CBP's Sampling of Tijuana Wastewater
The watershed for the Tijuana River flows from Mexico into the United States before entering the Pacific Ocean. There is a significant amount of raw sewage and other unknown contaminants in the transborder flows, which have extremely high levels of bacteria. During the dry season, all water is supposed to be diverted to treatment plants leaving the riverbed dry. During the rainy season, the volume of water overwhelms the collection system, and wastewater flows through the riverbed to the ocean. This presence of wastewater and high levels of bacteria cause beach closures at Imperial Beach, California almost half of the year.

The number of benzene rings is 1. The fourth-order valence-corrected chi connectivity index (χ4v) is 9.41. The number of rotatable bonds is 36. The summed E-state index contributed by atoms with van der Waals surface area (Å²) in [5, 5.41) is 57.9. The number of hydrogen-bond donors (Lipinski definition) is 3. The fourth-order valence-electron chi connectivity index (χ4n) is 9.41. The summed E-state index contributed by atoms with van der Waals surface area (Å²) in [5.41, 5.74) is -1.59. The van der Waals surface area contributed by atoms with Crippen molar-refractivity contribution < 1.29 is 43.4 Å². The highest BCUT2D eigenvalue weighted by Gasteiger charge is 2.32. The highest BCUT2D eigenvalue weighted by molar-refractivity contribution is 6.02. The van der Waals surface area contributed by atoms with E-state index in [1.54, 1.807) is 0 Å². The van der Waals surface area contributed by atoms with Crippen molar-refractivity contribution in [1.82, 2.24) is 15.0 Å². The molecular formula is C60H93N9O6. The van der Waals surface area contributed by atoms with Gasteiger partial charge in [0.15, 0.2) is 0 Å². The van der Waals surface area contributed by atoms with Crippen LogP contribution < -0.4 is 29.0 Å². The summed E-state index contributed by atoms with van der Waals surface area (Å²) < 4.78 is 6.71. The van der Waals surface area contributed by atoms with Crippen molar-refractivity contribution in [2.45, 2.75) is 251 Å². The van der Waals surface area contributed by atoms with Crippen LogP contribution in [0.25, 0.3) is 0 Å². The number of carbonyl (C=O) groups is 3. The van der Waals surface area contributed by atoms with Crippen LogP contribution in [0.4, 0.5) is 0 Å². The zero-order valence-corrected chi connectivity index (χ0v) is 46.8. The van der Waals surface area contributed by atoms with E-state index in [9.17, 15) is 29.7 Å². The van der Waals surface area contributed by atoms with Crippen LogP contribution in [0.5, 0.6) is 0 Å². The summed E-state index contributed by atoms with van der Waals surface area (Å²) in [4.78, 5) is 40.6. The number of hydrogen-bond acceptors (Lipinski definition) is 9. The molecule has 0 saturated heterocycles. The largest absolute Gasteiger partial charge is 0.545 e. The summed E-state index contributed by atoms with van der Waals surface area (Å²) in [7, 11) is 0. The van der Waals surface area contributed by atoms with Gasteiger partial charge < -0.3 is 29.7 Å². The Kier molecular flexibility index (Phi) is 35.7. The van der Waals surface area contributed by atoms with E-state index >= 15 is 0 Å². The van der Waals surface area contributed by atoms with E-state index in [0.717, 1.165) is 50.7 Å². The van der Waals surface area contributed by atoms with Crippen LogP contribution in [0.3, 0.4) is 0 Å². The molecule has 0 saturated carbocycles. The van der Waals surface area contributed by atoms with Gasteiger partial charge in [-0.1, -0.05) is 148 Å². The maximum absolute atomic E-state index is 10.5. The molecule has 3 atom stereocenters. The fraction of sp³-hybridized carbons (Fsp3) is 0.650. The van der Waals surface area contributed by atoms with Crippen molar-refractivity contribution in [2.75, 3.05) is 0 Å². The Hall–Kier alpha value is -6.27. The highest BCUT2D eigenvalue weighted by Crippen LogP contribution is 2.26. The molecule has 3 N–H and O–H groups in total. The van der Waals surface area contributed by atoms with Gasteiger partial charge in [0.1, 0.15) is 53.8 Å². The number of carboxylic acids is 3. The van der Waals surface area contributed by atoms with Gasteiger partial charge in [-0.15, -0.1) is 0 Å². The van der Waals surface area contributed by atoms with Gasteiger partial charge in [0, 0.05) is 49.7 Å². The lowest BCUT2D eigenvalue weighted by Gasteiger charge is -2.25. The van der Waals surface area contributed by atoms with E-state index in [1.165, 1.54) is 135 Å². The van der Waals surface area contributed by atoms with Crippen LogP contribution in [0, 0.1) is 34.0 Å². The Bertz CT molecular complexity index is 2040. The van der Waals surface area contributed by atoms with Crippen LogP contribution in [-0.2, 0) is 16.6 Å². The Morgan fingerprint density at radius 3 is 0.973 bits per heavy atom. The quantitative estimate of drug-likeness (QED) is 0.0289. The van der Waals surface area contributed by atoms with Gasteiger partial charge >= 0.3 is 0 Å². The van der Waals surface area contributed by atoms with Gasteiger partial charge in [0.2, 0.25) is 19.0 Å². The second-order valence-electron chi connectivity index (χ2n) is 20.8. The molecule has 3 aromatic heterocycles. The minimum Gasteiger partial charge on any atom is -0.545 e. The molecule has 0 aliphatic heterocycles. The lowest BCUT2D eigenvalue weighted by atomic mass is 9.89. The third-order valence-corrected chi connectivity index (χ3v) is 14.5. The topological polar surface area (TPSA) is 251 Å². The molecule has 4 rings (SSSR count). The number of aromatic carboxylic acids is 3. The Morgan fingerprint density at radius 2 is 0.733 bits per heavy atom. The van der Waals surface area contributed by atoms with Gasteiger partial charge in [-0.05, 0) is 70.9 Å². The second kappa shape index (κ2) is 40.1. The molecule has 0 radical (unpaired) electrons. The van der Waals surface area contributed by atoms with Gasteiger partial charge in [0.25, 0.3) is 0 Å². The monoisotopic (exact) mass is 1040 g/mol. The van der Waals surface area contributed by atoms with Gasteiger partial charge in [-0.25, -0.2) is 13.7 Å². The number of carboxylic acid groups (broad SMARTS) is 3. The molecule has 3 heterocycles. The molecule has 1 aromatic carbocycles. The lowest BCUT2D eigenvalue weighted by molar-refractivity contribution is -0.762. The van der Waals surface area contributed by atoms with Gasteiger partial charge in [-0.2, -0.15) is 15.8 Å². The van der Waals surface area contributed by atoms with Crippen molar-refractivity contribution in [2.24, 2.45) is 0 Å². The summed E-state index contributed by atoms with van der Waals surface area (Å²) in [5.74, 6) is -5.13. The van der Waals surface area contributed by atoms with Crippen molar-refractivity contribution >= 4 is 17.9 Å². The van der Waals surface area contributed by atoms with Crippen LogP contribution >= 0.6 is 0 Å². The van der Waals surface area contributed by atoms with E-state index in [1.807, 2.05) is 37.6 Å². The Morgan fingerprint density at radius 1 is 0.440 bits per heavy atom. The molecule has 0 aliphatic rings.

The river basin is uninhabited and a common route for illegal border crossings. As such, U.S. Customs and Border Protection (CBP) must operate in this area to intercept such activity despite the presence of wastewater. In 2017, CBP noticed an increasing presence of wastewater during dry weather and launched a response to mitigate the effects on the agency’s operations.
CBP conducted a six month sampling effort to add to already existing data-sets collected by International Boundary and Water Commission (IBWC) and other past sampling efforts. CBP’s data collection is intended to complement existing data, giving a potentially new perspective on the issue. The goal is a better understanding the impact of wastewater on CBP operations in this area. Below are the laboratory analysis of monthly samples of wastewater.